I recently stumbled onto a short, but excellent book by Soviet dissident author Anatoly Gladilin who moved to Paris in 1976 during the strongest days of Brezhnev and worked for Radio Liberty. The book, called "Rogues and Criminals, Welcome to Paris!" is a collection of uber-politically incorrect observations of the state of affairs in France. While some of Gladilin's arguments and anecdotes seem exaggerated, overall, the book appears sadly accurate. Unsurprisingly, it has not been translated from its original Russian.
To illustrate the hierarchy of protected groups in France, Gladilin invites the readers to imagine that he runs up to Bertrand Delanoe, the mayor of Paris, and yells out a series of slurs and insults, directed in turn at Blacks, Arabs, Jews, Russians, Americans, and homosexuals. He then predicts the punishments for the various crimes against tolerance and political correctness against each of the groups. For insulting Blacks and Arabs, he'll be quickly put on trial for instigating race hatred and locked up for 10 years. For yelling anti-Jewish slurs, he'll be publicly censured and fined 100 euros. If he insults Russians, no court will even hear the complaint (and I should add, the mainstream media will commend him for standing up to the tyrannical homophobe Putin). As for insulting Americans, well, according to Gladilin, everyone will pretend they heard nothing and then French TV will invite him to one of their popular shows where he'll be asked about his future literary plans and works. Now, for insulting gays, he claims that he'll get 20 years in prison and no presidential amnesties will be able to help him.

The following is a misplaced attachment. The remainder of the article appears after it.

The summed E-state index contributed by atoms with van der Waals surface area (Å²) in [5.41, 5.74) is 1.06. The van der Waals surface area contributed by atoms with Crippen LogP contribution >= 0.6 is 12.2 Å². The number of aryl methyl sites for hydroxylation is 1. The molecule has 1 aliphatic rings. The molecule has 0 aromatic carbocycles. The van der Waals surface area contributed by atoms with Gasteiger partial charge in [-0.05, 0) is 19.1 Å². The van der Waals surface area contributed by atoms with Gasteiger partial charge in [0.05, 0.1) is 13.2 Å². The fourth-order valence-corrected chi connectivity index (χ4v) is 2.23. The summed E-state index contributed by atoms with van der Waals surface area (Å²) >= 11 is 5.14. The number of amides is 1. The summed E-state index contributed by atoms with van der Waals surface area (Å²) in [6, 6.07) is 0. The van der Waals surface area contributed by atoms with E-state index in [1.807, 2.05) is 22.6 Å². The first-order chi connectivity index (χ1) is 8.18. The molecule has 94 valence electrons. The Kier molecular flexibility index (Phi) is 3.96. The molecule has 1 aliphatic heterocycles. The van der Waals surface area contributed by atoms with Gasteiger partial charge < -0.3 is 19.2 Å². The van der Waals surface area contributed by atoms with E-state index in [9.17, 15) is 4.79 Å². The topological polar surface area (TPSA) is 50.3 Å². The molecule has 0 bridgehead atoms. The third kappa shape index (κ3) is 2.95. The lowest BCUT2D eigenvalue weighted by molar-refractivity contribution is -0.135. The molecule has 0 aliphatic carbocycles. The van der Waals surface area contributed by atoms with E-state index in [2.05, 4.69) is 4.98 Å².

Hyperbole? To be sure, but will it sound so hyperbolic in the next few years? Next, I'll share some of Gladilin's first-hand observations about the state of affairs in French public schools.
Eugene Girin is a New York-based attorney and commentator.